It was like a sauna, without the health benefits. We sweltered and complained of the heat, while the humidity sapped up energy and killed productivity. And then as I was on my way to Gurugram via Rohtak, the sky grew dark and it started raining. The first few minutes were of sheer joy. It was exhilarating to watch the dust settle, the filth wash away in one giant sweep. As it rained some more my relief changed to concern. The newly built highway was filling up as were the neighbouring fields which have sunk lower as farmers sell inches of soil off their land for short term gains. By the time I reached Gurugram, our swanky metropolis, I was greeted with the familiar picture of unplanned urbanisation : overflowing sewers, submerged roads and traffic snarls.
A friend had once remarked that the true test of a ‘sarkari bangla’ is the first rain that washes off the whitewash, exposing the shabby jugaad underneath. The premise of this analogy can be expanded to conclude that monsoons reveal the real state of our country. Rains rudely remove the mask of modernisation to show gaping holes in our claim of sustainable development.
Economic growth that is reflected by a rising GDP has done little to improve the condition of the average Indian. Nobel laureate Amartya Sen had proposed HDI, Human Development Index as a more accurate marker of quality of life. Scandinavian countries where healthcare and education are given precedence, score better here. While the world debates the worth of these two, RSI, the Rain Strain Index could be an apt indicator of progress in India. A way to quantify how rains throw our system into a tizzy, it can be used to unmask unplanned development and state shortsightedness. The truth is, we can change names and bestow lofty titles but a city which comes to a grinding halt with a downpour can’t be called too smart.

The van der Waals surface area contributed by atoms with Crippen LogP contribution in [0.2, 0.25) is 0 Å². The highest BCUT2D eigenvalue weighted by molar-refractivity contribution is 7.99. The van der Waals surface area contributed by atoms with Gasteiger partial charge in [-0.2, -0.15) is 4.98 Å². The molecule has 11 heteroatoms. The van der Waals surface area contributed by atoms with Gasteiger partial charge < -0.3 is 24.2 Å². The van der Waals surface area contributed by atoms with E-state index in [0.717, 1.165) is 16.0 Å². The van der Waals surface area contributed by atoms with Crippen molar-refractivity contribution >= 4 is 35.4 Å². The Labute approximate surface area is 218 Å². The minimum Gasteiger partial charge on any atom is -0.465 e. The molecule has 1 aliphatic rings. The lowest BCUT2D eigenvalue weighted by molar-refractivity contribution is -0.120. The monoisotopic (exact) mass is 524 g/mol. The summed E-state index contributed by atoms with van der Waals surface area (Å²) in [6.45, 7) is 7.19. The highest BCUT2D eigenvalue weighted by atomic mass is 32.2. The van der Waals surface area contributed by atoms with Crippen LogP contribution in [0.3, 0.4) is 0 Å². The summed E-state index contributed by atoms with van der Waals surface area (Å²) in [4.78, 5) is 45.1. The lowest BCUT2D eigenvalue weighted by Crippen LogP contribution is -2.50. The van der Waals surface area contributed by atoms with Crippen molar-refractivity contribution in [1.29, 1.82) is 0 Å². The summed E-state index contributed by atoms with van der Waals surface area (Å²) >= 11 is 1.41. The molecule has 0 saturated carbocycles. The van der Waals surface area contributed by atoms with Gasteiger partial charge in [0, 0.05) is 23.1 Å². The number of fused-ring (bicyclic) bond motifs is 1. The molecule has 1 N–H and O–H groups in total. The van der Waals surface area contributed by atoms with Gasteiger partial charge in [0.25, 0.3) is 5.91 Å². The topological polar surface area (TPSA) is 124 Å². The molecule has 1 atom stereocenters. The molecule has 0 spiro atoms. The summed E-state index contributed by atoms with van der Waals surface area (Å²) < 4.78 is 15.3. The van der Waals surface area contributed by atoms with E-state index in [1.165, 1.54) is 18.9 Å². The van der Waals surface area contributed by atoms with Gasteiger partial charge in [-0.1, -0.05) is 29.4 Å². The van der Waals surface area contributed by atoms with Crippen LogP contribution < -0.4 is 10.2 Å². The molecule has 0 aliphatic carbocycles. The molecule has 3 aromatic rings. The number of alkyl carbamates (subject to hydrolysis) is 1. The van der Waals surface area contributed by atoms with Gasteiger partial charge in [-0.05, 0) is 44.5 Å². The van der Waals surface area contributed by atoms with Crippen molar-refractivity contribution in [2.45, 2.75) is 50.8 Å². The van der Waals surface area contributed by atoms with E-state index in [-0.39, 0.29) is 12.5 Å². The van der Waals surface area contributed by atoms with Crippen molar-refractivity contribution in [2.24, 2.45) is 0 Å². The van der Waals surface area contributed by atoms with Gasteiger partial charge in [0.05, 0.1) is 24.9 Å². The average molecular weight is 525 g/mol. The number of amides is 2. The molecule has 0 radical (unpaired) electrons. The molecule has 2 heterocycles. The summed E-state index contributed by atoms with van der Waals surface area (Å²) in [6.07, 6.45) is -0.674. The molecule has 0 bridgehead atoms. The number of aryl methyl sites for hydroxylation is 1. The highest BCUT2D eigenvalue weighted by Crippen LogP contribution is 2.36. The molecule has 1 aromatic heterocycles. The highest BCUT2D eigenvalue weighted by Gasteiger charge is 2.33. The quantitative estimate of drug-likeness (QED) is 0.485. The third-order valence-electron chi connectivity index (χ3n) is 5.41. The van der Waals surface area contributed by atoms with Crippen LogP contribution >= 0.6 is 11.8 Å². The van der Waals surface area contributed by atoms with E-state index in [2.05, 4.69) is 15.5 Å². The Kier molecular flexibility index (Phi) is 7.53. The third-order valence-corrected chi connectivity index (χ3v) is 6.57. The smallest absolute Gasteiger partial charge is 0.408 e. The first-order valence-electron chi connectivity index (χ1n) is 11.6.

The Indian monsoon has always been unpredictable and somewhat capricious. Every year we are caught between months of crippling drought and devastating floods. The situation has worsened as extreme rain events have increased in intensity and frequency. So much so that floods in the time of drought are now a reality. Even a ‘normal’ monsoon may cause more grief than relief by not bringing rain on time or chucking it down in a single massive deluge.
Scientists blame increased human emissions for this variability. While we can’t immediately control human emissions and the resulting climate change, we can greatly reduce its impact. The devastation that follows these catastrophic events is a result of mismanagement and poor planning. We have destroyed drainage in floodplains and allowed them to be inhabited. Embankments built to control rivers have closed nature’s safety valves. Lakes and ponds have been eaten away by real estate. Storm water drains are either clogged or non existent. Thus cities drown when extreme rainfall events happen.
It is time to accept that we are bearing the brunt of climate change and change ourselves. There is no time to debate, dither or dawdle. The only way out is by obsessively creating millions of connected living water structures that will sponge up floods and store water for droughts. These then need to be guarded as though our life depended on them, because it does.
( published as a part of my column in the Tribune on 21/7/2018)